• Cat September 16, 2014 at 1:50 pm

    I found the worldbuilding very interesting, the cast of characters so large as to make it hard to keep track of them, and felt there was rather a shortage of people I could really root for and care about. I would try to like someone and then they’d go do something awful. Rape someone, take a child hostage and accidentally cut them in half and not care beyond ooo ick, stuff like that. FWIW, I don’t think those events put paid to my sympathy because the characters in question were female–I hated Game of Thrones for the same reason, and eventually quit reading that series.

    To each their own–I can see many things to admire about this book, and I don’t have a problem with other people liking it. But that lack of sympathetic characters meant I didn’t enjoy it as much as I hoped to.

  • A.E. Marling September 17, 2014 at 6:36 am

    Cat mentioned that the book lacked sympathetic characters. I would argue that each of the primary viewpoint characters is sympathetic in her or his own way. Akhio is forced into a government position he doesn’t want. No one trusts him, and for good reason. He may be a changeling imposter , through no fault of his own. That is a sympathetic character. However, you could argue that there are so many characters, it’s hard to keep in mind why we should care about any particular one.

    I agree that male characters are able to get away with far too much torture and violence in the name of the mission. Zezili is actually the character I liked most in this story because I thought of her first as a villain. Once her ticklings of conscience became more pronounced, she eased into the role of an antihero. On the other hand, when heroine Lilia started betraying everyone who helps her on her monomania quest to find her mother again, I felt betrayed in my expectations and hated her. But would I have accepted her if she were a man? That is fascinating. After all, men often have ridiculous goals of revenge of the like. “You killed my father. Prepare to die.” We love men for those.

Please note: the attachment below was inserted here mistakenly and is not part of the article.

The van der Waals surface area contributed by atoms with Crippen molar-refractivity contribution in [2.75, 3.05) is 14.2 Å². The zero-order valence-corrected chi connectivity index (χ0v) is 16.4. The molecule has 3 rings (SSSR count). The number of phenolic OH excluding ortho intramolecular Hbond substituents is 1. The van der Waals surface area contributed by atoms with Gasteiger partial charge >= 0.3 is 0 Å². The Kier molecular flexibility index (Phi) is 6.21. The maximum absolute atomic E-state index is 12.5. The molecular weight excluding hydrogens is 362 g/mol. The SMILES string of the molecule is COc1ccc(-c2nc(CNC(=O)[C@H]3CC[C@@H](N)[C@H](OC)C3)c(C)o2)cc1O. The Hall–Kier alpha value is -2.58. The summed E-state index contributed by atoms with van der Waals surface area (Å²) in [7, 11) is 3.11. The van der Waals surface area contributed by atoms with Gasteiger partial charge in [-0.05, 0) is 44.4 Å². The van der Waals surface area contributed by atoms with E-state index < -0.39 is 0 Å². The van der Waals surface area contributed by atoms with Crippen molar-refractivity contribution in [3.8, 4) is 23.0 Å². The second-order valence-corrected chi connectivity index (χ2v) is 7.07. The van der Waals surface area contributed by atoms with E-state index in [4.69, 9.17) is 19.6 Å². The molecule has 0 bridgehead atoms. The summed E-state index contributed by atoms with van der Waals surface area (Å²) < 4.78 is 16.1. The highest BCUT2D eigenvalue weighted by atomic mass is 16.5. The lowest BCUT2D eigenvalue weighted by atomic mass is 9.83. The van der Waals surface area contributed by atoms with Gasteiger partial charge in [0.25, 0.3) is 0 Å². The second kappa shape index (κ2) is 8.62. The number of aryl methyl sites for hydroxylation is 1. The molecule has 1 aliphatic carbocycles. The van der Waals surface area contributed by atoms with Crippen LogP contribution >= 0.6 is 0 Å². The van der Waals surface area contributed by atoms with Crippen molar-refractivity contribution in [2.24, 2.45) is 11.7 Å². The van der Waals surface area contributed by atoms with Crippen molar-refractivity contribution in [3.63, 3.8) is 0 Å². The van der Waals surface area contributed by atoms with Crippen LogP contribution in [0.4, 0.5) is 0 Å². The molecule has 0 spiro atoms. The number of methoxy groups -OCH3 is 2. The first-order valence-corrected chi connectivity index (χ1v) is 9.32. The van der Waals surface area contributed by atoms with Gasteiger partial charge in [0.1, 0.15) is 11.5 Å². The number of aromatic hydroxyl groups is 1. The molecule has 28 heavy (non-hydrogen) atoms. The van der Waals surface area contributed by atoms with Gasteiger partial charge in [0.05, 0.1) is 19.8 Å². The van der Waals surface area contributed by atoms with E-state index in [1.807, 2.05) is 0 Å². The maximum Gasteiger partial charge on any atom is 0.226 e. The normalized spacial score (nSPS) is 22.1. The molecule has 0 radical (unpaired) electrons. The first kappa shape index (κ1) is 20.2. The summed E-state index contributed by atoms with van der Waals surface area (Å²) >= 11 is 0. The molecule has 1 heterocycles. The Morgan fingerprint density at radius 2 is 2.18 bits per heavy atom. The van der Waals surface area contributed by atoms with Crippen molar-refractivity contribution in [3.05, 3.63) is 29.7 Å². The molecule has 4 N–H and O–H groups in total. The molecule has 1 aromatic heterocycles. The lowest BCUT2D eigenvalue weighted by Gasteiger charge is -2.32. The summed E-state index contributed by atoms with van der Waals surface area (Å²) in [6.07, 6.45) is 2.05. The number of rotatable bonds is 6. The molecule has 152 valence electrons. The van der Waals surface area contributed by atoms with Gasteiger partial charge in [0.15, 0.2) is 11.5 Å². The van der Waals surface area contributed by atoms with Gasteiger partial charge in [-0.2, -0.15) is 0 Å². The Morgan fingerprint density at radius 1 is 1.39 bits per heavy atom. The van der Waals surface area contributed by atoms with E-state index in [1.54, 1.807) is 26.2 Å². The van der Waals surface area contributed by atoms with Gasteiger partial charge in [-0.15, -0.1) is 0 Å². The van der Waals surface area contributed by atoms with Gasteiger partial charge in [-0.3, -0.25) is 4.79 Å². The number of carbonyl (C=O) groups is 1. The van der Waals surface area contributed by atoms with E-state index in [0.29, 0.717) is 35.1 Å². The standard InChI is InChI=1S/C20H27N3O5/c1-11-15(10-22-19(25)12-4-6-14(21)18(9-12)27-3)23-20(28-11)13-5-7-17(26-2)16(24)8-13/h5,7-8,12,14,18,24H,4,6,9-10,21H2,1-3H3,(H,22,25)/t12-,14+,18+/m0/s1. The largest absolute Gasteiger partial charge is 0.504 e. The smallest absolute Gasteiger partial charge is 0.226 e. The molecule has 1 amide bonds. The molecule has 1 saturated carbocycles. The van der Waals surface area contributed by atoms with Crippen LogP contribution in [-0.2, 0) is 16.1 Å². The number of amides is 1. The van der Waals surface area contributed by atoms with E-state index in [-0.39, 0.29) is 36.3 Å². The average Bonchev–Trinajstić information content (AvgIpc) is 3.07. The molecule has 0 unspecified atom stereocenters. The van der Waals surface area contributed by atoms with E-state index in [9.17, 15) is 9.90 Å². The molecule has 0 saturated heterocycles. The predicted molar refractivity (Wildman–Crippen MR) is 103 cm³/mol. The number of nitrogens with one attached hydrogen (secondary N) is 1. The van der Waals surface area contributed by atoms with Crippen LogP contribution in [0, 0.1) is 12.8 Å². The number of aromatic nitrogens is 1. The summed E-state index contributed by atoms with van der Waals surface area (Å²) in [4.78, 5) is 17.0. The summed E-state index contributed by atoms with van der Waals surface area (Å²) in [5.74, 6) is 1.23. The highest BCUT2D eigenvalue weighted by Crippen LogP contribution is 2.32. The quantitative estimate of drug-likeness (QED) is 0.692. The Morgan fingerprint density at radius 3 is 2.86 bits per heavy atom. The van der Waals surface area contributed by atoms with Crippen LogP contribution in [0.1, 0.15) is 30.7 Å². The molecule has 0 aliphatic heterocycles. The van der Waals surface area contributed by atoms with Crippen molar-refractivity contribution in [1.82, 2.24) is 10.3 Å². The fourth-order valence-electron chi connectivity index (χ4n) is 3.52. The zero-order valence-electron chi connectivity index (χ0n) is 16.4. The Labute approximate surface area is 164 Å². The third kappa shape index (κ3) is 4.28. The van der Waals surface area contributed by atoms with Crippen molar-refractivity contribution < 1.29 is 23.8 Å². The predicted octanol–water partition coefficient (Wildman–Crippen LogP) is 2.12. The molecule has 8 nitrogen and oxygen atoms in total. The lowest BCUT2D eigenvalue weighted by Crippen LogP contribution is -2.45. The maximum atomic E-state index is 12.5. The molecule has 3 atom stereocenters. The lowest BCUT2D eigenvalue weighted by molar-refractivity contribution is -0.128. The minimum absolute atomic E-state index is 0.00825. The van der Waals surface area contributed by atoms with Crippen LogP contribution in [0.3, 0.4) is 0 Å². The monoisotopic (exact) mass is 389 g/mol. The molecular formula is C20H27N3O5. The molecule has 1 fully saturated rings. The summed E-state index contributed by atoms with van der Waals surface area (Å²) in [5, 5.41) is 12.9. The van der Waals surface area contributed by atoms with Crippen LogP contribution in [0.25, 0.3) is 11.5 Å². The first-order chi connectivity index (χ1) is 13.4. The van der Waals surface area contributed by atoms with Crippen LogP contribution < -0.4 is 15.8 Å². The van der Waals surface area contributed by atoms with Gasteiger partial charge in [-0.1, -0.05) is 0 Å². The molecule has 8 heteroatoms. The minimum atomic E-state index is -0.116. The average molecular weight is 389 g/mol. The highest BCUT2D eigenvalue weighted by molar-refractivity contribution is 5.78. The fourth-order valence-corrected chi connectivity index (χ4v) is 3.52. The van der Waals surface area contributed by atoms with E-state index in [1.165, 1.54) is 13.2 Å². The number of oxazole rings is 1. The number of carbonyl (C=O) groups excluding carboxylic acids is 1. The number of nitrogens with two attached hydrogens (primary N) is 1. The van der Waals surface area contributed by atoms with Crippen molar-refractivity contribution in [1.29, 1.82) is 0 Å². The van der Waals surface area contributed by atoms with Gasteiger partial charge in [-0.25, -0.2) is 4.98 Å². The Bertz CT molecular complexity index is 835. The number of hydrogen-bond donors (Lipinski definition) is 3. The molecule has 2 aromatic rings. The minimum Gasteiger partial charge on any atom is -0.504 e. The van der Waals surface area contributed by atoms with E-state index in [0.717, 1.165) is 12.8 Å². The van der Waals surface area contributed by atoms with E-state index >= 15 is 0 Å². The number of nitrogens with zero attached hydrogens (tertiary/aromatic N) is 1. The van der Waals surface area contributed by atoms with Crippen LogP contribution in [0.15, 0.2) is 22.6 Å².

I am happy I read The Mirror Empire because it provoked my thoughts. Those readers who’d rather not be so prodded would likely not be so thankful.

  • […] Foz Meadows reviews THE MIRROR EMPIRE by Kameron Hurley. […]

  • derek September 30, 2014 at 2:55 pm

    I’m really not sure I like it. I’m really not sure I liked God’s War, either. Hurley’s a hell of a writer, but…

    I’m still not a quarter of the way through the book, but I know I don’t like Dorinah and Zezili. Inverting John Norman’s “Gor” doesn’t make it any more acceptable. otoh, I have to admit I’m willing to accept all sorts of other “horrific crimes” in fantasy (and I’m not having a problem with Zezili’s obvious love of killing), so maybe that’s just my own prudishness.

    Unless something more is going to be said later in the book, though, I don’t think we know Zezili is “half-dajian” (not daijian). She’s half-Dhai (and there are non-dajian Dhai in Dorinah – Ahkio lived there for some time).

    @AE: “On the other hand, when heroine Lilia started betraying everyone who helps her on her monomania quest to find her mother again, I felt betrayed in my expectations and hated her.”

    Maybe that gets worse. At the point I’ve reached, she’s left Taigan to fend for himself and then deserted Kalindra, but she couldn’t have helped Taigan and Kalinda — while definitely helping her — has only Kalinda’s aims in mind, so I can’t see either of these as being “betrayals”.